Chief Secretary sets out plans for civil service reform, drawing union flak
Plans for a major reform of the civil service drew flak from the GGCA on Tuesday, amid claims the white-collar union had not been informed or consulted on the move.
The reform was announced by Chief Secretary Darren Grech in a GBC interview last week, with more details set out in a government statement yesterday.
“I mentioned last week that we were embarking on a new journey, one that will transform the public service and allow us to cultivate those individuals whose work underpins all that we do,” Mr Grech said.
“The potential future Chief Secretaries and Public Service leaders could already be here within our ranks.”
“We need to ensure that we achieve the expectations of everyone who interacts with the Public Service and it is true that change is needed. It is also true that some Public Services need to be improved.”
“I can say without hesitation that we have the right people to deliver, they just need to have the opportunities and the infrastructure to achieve this potential and lead the change together.”
“The Future Leaders programme is a critical component in this new phase for Gibraltar’s Public Service, as we can potentially remove some of the bureaucratic barriers that have held back some of the best candidates.”
“The course has been designed in partnership with the University of Gibraltar and King’s College London so as to open it up to the widest possible spectrum of staff.”
“It will bring modern best practice to the fore, and in delivering this programme we will be working closely with the unions that represent public sector workers to ensure that we bring out the very best in our service. This is just the beginning.”
But the announcement drew immediate criticism from the GGCA.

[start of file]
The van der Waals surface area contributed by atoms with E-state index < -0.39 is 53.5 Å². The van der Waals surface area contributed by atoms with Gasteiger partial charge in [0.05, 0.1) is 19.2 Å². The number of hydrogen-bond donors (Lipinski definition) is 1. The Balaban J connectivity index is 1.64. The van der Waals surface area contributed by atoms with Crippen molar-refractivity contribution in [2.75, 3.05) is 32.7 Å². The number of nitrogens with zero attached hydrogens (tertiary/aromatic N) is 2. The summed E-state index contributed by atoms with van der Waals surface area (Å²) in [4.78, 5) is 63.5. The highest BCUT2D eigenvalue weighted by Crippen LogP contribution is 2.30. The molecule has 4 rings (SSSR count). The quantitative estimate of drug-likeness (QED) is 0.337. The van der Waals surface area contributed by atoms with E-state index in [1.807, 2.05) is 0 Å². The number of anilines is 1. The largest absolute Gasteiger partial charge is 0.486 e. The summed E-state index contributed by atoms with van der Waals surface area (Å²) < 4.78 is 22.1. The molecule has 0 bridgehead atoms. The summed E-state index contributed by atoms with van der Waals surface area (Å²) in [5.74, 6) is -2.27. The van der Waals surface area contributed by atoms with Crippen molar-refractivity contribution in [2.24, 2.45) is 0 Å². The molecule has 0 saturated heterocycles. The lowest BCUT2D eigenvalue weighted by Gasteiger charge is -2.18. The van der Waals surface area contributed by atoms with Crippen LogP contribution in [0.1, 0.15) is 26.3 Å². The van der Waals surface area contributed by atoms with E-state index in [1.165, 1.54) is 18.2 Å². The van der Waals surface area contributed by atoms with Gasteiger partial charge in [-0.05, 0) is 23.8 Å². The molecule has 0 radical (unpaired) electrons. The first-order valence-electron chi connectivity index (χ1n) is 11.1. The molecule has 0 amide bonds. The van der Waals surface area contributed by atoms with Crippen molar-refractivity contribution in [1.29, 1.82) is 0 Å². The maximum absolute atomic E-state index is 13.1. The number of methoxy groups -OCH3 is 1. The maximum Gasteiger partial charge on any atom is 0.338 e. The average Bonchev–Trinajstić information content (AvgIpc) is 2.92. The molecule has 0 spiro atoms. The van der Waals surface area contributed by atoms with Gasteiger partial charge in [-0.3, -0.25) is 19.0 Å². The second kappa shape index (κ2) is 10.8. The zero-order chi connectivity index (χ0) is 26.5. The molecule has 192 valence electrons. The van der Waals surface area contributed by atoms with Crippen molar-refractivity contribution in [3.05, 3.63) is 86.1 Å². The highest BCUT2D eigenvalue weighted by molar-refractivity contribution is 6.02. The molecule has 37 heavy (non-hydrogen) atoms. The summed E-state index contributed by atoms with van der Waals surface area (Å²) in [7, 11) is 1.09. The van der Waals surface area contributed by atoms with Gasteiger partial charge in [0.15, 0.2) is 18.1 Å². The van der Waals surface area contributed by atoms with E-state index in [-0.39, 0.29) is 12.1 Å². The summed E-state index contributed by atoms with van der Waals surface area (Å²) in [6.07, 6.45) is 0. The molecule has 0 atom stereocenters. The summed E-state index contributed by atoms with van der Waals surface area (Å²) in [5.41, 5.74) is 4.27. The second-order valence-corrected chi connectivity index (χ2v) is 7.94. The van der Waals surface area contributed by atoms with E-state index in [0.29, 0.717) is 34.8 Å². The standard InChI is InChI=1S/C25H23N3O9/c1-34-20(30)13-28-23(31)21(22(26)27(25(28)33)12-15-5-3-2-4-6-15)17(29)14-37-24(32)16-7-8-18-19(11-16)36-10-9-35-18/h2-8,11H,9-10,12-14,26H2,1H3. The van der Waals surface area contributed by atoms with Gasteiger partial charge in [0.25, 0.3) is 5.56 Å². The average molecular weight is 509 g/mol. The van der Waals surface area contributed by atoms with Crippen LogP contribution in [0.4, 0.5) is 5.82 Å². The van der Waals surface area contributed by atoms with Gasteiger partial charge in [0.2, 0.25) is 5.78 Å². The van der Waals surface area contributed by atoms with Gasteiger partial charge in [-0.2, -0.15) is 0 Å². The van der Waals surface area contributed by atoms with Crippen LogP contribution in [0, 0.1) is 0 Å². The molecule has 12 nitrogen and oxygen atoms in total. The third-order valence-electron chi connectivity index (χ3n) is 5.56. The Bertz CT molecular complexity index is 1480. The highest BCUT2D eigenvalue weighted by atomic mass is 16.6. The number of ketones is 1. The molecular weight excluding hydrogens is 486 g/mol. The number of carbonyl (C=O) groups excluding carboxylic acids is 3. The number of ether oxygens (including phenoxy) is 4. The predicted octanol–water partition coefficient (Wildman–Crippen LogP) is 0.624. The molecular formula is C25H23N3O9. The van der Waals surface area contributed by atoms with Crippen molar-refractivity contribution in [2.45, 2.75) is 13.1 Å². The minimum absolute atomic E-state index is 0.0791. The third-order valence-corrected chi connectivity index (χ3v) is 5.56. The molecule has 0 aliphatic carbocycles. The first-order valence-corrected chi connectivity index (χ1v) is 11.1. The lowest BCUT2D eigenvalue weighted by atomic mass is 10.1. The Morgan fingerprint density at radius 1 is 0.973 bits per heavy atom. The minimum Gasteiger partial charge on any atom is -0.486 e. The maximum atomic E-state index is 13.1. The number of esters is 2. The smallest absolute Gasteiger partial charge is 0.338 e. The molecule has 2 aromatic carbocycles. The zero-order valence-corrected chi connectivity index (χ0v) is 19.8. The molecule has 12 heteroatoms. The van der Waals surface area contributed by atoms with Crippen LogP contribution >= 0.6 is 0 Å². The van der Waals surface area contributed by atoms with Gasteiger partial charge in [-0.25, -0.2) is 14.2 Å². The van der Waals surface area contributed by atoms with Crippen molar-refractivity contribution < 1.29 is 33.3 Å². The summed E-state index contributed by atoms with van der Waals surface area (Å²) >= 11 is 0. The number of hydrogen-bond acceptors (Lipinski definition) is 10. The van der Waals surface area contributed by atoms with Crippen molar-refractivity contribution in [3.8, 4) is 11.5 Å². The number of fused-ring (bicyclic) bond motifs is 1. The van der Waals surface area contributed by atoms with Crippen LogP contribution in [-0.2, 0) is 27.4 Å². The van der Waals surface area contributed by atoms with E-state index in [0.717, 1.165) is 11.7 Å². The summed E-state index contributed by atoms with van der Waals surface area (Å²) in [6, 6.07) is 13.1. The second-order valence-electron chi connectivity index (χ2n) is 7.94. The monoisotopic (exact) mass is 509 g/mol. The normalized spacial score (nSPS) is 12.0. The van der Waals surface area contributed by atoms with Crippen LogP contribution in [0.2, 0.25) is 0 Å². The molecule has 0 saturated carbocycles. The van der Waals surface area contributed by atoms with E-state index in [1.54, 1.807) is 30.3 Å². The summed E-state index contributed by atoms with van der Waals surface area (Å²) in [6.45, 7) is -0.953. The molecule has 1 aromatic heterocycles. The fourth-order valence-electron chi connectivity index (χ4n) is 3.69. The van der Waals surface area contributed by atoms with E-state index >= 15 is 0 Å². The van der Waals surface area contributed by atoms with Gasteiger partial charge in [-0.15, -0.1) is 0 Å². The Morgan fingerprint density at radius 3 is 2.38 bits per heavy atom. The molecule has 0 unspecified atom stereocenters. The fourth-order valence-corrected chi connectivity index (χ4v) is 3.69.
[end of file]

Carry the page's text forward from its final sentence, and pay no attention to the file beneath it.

“The GGCA Executive Committee has not been informed or consulted,” the union said in a statement.
“We have had absolutely no information on this initiative and have found out via the press.”
“We are shocked and disappointed by this incident, which does not bode well for future industrial relations.”
“We have asked the Chief Secretary to halt any reform measures until discussions are entered into with the GGCA.”
The GSD also reacted to the developments and said the failure to consult with the GGCA was “staggering”.
“Training initiatives are welcome as is the desire to improve the public service and better deploy resources,” said GSD Leader Keith Azopardi.
“All of that would be good. But presumably this ‘major reform programme’ was not just drafted yesterday.”
“That being the case and given that general elections were held last week why is it that the Union was not consulted on this package of possible reforms ahead of the election.”
“They should have been told what was planned by a party contesting the election. Presumably the GSLP/Liberals were aware of these proposals then.”
“For reforms to work it is important for there to be prior consultation with Unions. The GSD call on Government to ensure that constructive consultation takes place and that measures are not rammed through without proper discussion.”
Responding to the GGCA’s concerns, Mr Grech said he had made clear from the outset that the union would be consulted in the process, which had just started.
“I don't see that there can therefore be any suggestion that we are not going to consult the unions when we have, in our original statement, especially stated that we will,” he said.
“I hope that this programme of reform will be something on which we can work well with the unions, as there will be as much benefit for public servants here as there will be for the public.”
“We have received a warm and cooperative response from many individuals and representatives in the public sector and I am sure we will be able to progress matters in a collaborative manner going forward.”
The reform, which will be rolled out over several years, will include restructuring existing departmental management systems and of officers’ areas of responsibility, alongside a review of existing government premises and a digital transformation of public services.
In addition, and spearheading the initiative, there will be a new training programme for future managers within the civil service, in partnership with the University of Gibraltar and King’s College London.
The training programme will offer a bespoke course for future leaders (‘FLAMINGO’, or Future Leaders and Managers in Government), as well as a Master’s Degree-level qualification in Leadership & Management.
Training programmes will begin in early 2020 whilst the MA in Leadership & Management will be available as from September 2020.